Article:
Cheetah
Cheetah
Plains
ABout Cheetah

CHEETAHS CAN GO FROM ZERO TO 60 MPH IN JUST THREE SECONDS!

Female cheetahs typically have a litter of three cubs and live with them for one-and-a-half to two years. Young cubs spend their first year learning from their mother and practicing hunting techniques with playful games. Once they reach maturity, male cheetahs live alone or in small groups, often with their littermates.

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FACTS & STATISTICS
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Average Size
3.54ft long with a tail up to 25.5'' long
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Native Region
Eastern and Southwestern Africa
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Eating Habits
Small game animals
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Conservation status
Vulnerable
Come see for yourself.

Look no further. Connect with our amazing animals and learn about the wild places they come from.

WHERE ARE THEY AT THE ZOO
The Cheetah is located in the Plains Exhibit.
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Cheetah Conservation Fund
When the Indianapolis Zoo designed its Cheetah: The Race for Survival exhibit, which opened in 2010, the planners included something never before seen in this kind of setting. The objective is to get young visitors interested in the world's fastest land animal and to generate funds that would directly go to the Cheetah Conservation Fund (CCF) in Namibia.

CCF founder and two-time Indianapolis Prize Finalist Dr. Laurie Marker consulted the Zoo on the exhibit. Zoo visitors pay 50 cents to enter the track and try and outrun the 60 miles per hour light array that duplicates a cheetah’s speed, all the while listening to audio messages about the speed and grace of the cheetah.

Race-a-Cheetah also benefitted from a donation from someone who knows and admires superior speed when he sees it — 2011 NASCAR Sprint Cup Champion (and Hoosier) Tony Stewart, whose Tony Stewart Foundation supports educational programming at the Indianapolis Zoo. Thus was born the concept of demonstrating just how fast a cheetah can run (and how and why they need to be that quick), while also telling the story of how researchers are working to save them in Africa.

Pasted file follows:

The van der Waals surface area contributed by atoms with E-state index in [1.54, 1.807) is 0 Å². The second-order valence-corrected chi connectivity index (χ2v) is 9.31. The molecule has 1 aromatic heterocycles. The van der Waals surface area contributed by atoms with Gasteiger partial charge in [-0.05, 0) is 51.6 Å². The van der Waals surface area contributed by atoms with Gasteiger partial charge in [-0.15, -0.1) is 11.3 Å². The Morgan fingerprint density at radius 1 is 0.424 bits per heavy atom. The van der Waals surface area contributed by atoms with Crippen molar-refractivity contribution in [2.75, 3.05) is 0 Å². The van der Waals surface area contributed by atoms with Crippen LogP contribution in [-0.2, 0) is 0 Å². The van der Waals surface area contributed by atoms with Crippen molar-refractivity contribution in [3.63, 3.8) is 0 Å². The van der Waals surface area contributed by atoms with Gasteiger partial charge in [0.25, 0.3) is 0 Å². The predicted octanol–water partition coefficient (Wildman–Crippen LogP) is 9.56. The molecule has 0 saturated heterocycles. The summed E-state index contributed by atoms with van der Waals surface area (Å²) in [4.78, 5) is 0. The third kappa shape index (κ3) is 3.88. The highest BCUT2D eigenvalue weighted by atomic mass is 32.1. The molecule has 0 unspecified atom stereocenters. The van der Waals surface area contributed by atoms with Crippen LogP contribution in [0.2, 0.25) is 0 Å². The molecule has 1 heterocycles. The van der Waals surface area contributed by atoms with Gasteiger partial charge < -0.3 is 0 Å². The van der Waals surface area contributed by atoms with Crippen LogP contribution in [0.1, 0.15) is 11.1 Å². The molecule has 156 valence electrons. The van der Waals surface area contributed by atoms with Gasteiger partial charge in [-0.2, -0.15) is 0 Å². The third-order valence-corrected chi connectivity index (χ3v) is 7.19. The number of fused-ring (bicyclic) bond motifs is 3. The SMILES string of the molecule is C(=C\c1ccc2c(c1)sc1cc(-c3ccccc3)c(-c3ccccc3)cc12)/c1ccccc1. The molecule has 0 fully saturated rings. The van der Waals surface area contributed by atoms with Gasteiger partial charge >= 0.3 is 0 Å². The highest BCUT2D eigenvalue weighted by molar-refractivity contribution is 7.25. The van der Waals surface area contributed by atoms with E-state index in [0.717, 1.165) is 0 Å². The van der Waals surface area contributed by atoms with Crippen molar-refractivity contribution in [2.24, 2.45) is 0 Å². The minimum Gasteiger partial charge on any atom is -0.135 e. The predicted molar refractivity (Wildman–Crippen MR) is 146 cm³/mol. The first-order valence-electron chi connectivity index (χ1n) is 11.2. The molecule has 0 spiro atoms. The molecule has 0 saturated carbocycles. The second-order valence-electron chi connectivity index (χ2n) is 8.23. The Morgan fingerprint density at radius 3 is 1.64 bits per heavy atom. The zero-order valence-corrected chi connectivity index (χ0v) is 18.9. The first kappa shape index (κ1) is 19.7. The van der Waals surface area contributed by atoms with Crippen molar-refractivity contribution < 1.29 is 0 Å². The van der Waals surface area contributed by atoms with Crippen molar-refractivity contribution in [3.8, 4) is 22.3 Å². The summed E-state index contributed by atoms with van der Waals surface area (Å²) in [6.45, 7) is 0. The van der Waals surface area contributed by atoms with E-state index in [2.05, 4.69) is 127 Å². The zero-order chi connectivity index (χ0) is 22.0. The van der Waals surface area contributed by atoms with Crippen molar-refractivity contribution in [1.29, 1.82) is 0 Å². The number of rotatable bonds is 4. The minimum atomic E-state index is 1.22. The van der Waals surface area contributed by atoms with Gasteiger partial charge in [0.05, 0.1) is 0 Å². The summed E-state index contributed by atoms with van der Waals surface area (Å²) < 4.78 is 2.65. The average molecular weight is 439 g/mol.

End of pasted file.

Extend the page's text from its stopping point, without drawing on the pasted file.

Beyond direct cheetah conservation, the Race-a-Cheetah funds also help the CCF raise Kangal dogs. CCF staffers train the dogs to guard livestock for the farmers and ranchers in Namibia. The dogs protect the sheep and goats from the cheetahs, which occasionally attack domestic animals, which means the humans won’t have to kill the cheetahs to protect their property and livelihoods. The Zoo also features a daily Kangal dog chat (seasonal) in another section of the cheetah exhibit.

All Conservation Efforts
Additional Experiences
White River Junction Train Ride
Climb aboard the White River Junction Train Ride for a tour of the "Zoo behind the Zoo."

Riders will enjoy a 10-minute narrated journey and learn about our Plains animals, greenhouse, gardens, the Zoo’s 15,000-square-foot veterinary hospital, maintenance and commissary departments and other behind-the-scenes operations necessary to run the Zoo. Available mid-March through December, riders will also learn about the Zoo’s animal conservation mission.

Additional Experiences
Cheetah Chat

At the exit to the Cheetah: The Race for Survival exhibit, there’s a small gathering area where keeper chats take place daily. And though these speedy cats are among the most skilled hunters on the African plains, you’ll also learn about the threats they face in the wild as well as the ongoing conservation efforts to save them.

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Additional Experiences